It was certainly a pain trying to register for housing this past January, and now, with a magnifying glass over the university’s plan to drastically increase the number of triple rooms, it all makes sense. When my pass time finally came around, there were no doubles left and I was forced to consider whether or not it was worth it to live in a triple again next year. Ultimately I decided it would be best to look into off-campus housing options, as I wasn’t interested in living in a cramped triple again.

However, as much as I appreciate the UC system’s attempt to increase available housing on campus, I question the method. As a current resident in the dorms, I enjoy the community and friends I have found on my floor and throughout my building. We are all going through the same things. We had our very first college exams together and stay up late in the various lounges studying and doing homework. It’s incredibly convenient to live just a few feet away from my best friends and to have the opportunity to meet new people when I’m doing something as simple as microwaving a bag of popcorn.

By opening the residence halls to continuing students, the university is changing the culture and arguably the best part of living in the dorms. Getting to know one’s hallmates might be significantly more challenging when everyone is in a different place in their college career.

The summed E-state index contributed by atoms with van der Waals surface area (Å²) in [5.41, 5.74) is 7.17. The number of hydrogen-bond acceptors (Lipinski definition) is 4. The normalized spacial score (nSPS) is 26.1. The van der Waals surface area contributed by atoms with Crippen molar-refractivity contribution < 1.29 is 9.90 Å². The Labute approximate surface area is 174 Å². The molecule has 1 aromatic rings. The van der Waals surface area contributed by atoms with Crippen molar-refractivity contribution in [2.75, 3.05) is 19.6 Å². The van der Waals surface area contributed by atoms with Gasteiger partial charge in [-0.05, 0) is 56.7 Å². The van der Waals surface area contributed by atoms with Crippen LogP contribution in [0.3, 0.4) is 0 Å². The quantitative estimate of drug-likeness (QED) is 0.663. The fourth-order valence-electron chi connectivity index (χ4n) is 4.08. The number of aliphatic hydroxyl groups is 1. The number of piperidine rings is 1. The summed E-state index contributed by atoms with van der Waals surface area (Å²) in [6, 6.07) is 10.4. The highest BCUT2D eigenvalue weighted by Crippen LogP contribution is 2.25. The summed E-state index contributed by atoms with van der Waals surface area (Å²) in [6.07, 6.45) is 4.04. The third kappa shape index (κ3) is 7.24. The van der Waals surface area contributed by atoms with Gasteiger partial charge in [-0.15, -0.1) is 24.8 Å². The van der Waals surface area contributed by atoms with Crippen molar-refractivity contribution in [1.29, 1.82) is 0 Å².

San Catalina Dorms

The San Catalina freshman dorms. Nexus File Photo

For example, sophomore biology majors will be balancing organic chemistry, biology and physics while the freshmen in the same major are complaining about their first general chemistry classes. There will no longer be a community built on similarity. Next year, the sophomores living in the residence halls will be surrounded by new freshmen who are struggling to adjust to college and it’s more likely than not that the continuing students will be annoyed by the loud and clueless first years.

I think it is totally reasonable to expect freshmen to room in a triple. It doesn’t matter if they are living with one or two other people, the whole concept of sharing a room is foreign to most new students. Not to mention, living in a dorm as a first year is primarily a social experience. The more people in a room, the more people students have the opportunity to meet and make friends with.

However, following freshman year, everyone is itching to have a little more space. The idea of having to live in such a small space for a second year is cumbersome. When sophomore year rolls around, the residence halls lose their appeal. In terms of both space and cost, living in Isla Vista seems like a better option. It’s absurd to pay nearly $15,000 a year for less than nine months of room and board to live with two other people in a cramped room that was intended to be a double.

What makes the least sense is even though is that with UCSB’s enrollment target decreasing since 2014, students are still having difficulty finding housing, whether it be on or off campus. If there is such a housing crisis, the university should consider decreasing enrollment even more in addition to its efforts to increase the number of beds on campus. Why would they admit more students than there’s space for?

Madeline Ewer sees little upside to the large increase in the number of triples.